First, the free resources:
Autodesk's DevTV introduction to the API:
Snoop Tool - RvtMgdDbg:
AUGI Revit API Discussion Forum:
Autodesk Discussion Groups - Autodesk Revit API
The Building Coder - Jeremy Tammik
CAD Application Development - Matt Mason
Revit Programming - Ed Pitt
Bolt Out of the Red - Guy Robinson
Rod.Net - Rod Howarth
And Rod's Revit API search tool:
Software Development Kit (SDK)
It comes with your Revit media/DVD or if you downloaded Revit and then installed it, look in C:\Autodesk.
The SDK has lots of samples, the Revit API Developer Guide pdf, and the RevitAPI chm (help) file.
These resources aren't free but may be of great value:
Autodesk Developer Network
Your Autodesk Reseller
And finally some personal notes from my experience with the API
Brief Outline of What I Do When Writting Code:
Working with the Revit API is mostly about automating or simplifying something you can already do manually with regular Revit tools. The exception to this may be in the area of analysis tools. So your first steps with any code you make should be to understand the manual steps, menus, dialog boxes, and human interactions involved in your code idea.
Once you have an idea and understand the regular manual process, then use the snoop tool RvtMgdDbg to learn what is exposed in the API. This will help you figure out if what you want to do is possible. Also look at the SDK examples. That may give you some indication of what is possible as well as give you a head start on your code.
Then as you go, use the resources above to help you along and get over rough spots.
Word of Warning
If your code gets ambitious, be careful about ROI. Revit already automates many tedious tasks and is always improving to automate more. So as a rule of thumb, make sure that the payback for the effort you put into making the code and supporting it occurs before the next release of Revit just in case that new release has a viable equivalent to your code.
This warning is especially directed at those like me who are used to complex coding for AutoCAD. AutoCAD is NOT inherently an AEC program and needs ambitious add-ons to make it so. Revit however IS inherently an AEC program and just needs some simpler (analysis tools excepting) helping code to fit it to your company's workflow. So don't get too carried away before doing some risk assesment.
Comments in Your Code
Do yourself and your company a huge favor and put appropriate comments in your source code. If you get hit by a bus (why are buses always getting the bad rap?) and someone else has to continue with your code or you are revisiting or updating your code which you spent a whole year forgetting about, then these comments will come in handy. Mostly my comments start off by outlining the reason why the code was made and the general outline of what it should do. Then throughout I will put in notes about why a certain coding path was chosen or even why certain seemingly obvious coding paths were not chosen. You can look at the code to see what it is doing, but the why is not always obvious but very important.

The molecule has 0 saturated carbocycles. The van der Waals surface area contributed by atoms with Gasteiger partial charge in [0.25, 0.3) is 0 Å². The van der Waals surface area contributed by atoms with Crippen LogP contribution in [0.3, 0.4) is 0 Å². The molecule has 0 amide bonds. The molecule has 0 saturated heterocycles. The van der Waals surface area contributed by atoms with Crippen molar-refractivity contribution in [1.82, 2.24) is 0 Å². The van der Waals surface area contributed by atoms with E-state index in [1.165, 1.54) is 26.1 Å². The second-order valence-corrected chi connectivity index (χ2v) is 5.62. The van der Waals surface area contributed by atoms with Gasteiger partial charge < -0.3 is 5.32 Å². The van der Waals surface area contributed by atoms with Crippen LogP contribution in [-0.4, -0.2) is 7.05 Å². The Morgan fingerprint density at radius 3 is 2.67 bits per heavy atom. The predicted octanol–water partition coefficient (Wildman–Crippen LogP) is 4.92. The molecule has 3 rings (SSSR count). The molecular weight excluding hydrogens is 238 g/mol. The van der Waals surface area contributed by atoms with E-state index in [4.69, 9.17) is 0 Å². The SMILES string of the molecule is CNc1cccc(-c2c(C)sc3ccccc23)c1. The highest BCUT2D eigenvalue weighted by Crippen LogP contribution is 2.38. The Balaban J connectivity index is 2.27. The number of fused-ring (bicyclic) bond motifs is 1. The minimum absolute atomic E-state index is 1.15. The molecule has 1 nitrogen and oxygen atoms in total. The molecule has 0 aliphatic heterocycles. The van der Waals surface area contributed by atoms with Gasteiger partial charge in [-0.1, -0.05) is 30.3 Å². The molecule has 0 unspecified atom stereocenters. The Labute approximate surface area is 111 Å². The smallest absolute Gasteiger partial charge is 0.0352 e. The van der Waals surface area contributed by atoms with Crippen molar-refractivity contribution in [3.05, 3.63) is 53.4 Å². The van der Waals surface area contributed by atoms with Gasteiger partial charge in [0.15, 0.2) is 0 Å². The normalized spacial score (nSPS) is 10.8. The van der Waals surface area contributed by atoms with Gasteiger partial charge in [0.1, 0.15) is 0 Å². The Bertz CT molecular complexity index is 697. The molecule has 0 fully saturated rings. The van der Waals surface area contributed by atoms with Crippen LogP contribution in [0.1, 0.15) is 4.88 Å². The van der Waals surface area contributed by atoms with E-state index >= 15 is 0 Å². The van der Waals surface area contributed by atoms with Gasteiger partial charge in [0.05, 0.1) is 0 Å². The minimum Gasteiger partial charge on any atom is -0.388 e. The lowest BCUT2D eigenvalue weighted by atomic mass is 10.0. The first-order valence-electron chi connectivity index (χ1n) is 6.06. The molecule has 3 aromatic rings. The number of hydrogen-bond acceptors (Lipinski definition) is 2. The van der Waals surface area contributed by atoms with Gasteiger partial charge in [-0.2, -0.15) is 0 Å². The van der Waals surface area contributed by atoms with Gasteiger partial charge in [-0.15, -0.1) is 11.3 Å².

So far it seems the best way to work with these new curtain panel pattern based families is to think through what the underlying structure is that you want to achieve, choose the most appropriate base pattern that matches that structure, and then drive your geometry with reference points first, then reference lines, and then planes.
Most of the examples of curtain panel pattern based families I have seen use splines that contort pretty well with whatever crazy mass you put them on. However, each panel and its spline is dimensionally unique. From a maufacturing point of view I was wondering if you could make these curves identical from one to the next so you get the economies of mass production. Here is a sample based on pine cones and fish scales that uses repeated identical discs. The tilt, radius, and position of the discs are adjustable as well as the material. The discs are connected to a triangulated frame.
Below is another panel I made based on a real pre-Revit 2010 project. When we first made this, it was difficult and clunky because it draped across a curved surface and used a lot of voids; but it was a breeze to make with Revit 2010 with crisp seamless edges and no voids.
And here's another with a litte help from the API and instance parameters:
or you can even adjust some visibility parameters to make the 2 additional types from the same family as above seen here:
Roll on over to the Augi forums and see what witchcraft and sorcery those 'never-say-die' folks have cast on the new Revit 2010 UI. I'll give you a hint: the ribbon has been cut, shall we say.
Hacks have a way of changing the game. I am curious to see how Autodesk responds. This may get interesting.
More to come...
The debate rages on about the role of the GPU, Open GL, and other current gen compu-speak processes. But right now, what we know is this; the more dense your file (notice I didn't say BIGGER), the more slowly it runs. Density come in a variety of flavors, but the 2 biggest culprits are Data and Model. The "I" and "M", if you will. While data richness is my life's goal and shouldn't be reduced, the Model can (and should) be. One of the the easiest way to control the Model is through the...wait for it...families. Before you think it, this is not a discussion of 2D vs 3D (in my opinion, there is no discussion, but more on that later), but a discussion on View Frugality. That is, showing what is important to you and not showing what's not. While a complex, fully realized 3D family can bulk up your KB, it doesn't have to muck up your view render time. Through a couple of responsible family creation maneuvers, you can have the leanest, meanest, Chuck Norris-est project on the block.